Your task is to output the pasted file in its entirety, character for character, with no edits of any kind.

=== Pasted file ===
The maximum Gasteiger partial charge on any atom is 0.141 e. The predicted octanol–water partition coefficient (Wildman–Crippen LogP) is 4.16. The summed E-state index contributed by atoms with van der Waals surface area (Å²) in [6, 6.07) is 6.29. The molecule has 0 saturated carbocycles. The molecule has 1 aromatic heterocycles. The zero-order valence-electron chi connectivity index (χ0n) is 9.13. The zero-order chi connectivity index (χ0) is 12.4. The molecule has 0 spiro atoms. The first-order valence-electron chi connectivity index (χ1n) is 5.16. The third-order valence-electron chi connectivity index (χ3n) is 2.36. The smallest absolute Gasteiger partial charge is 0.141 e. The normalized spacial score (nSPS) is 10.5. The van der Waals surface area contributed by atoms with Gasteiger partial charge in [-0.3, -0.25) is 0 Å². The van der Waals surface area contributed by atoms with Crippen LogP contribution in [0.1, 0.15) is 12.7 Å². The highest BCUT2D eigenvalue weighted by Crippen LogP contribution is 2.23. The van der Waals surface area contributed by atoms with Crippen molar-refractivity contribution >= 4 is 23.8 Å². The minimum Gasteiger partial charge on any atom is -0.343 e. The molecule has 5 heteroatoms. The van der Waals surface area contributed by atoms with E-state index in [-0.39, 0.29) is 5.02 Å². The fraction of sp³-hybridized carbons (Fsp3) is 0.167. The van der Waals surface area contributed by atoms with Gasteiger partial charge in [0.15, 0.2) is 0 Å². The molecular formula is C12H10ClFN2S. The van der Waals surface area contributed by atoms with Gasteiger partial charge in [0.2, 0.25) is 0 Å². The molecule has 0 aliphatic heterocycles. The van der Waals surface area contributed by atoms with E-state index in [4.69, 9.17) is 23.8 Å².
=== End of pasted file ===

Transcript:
The maximum Gasteiger partial charge on any atom is 0.141 e. The predicted octanol–water partition coefficient (Wildman–Crippen LogP) is 4.16. The summed E-state index contributed by atoms with van der Waals surface area (Å²) in [6, 6.07) is 6.29. The molecule has 0 saturated carbocycles. The molecule has 1 aromatic heterocycles. The zero-order valence-electron chi connectivity index (χ0n) is 9.13. The zero-order chi connectivity index (χ0) is 12.4. The molecule has 0 spiro atoms. The first-order valence-electron chi connectivity index (χ1n) is 5.16. The third-order valence-electron chi connectivity index (χ3n) is 2.36. The smallest absolute Gasteiger partial charge is 0.141 e. The normalized spacial score (nSPS) is 10.5. The van der Waals surface area contributed by atoms with Gasteiger partial charge in [-0.3, -0.25) is 0 Å². The van der Waals surface area contributed by atoms with Crippen LogP contribution in [0.1, 0.15) is 12.7 Å². The highest BCUT2D eigenvalue weighted by Crippen LogP contribution is 2.23. The van der Waals surface area contributed by atoms with Crippen molar-refractivity contribution >= 4 is 23.8 Å². The minimum Gasteiger partial charge on any atom is -0.343 e. The molecule has 5 heteroatoms. The van der Waals surface area contributed by atoms with E-state index in [-0.39, 0.29) is 5.02 Å². The fraction of sp³-hybridized carbons (Fsp3) is 0.167. The van der Waals surface area contributed by atoms with Gasteiger partial charge in [0.15, 0.2) is 0 Å². The molecular formula is C12H10ClFN2S. The van der Waals surface area contributed by atoms with Gasteiger partial charge in [0.2, 0.25) is 0 Å². The molecule has 0 aliphatic heterocycles. The van der Waals surface area contributed by atoms with E-state index in [4.69, 9.17) is 23.8 Å².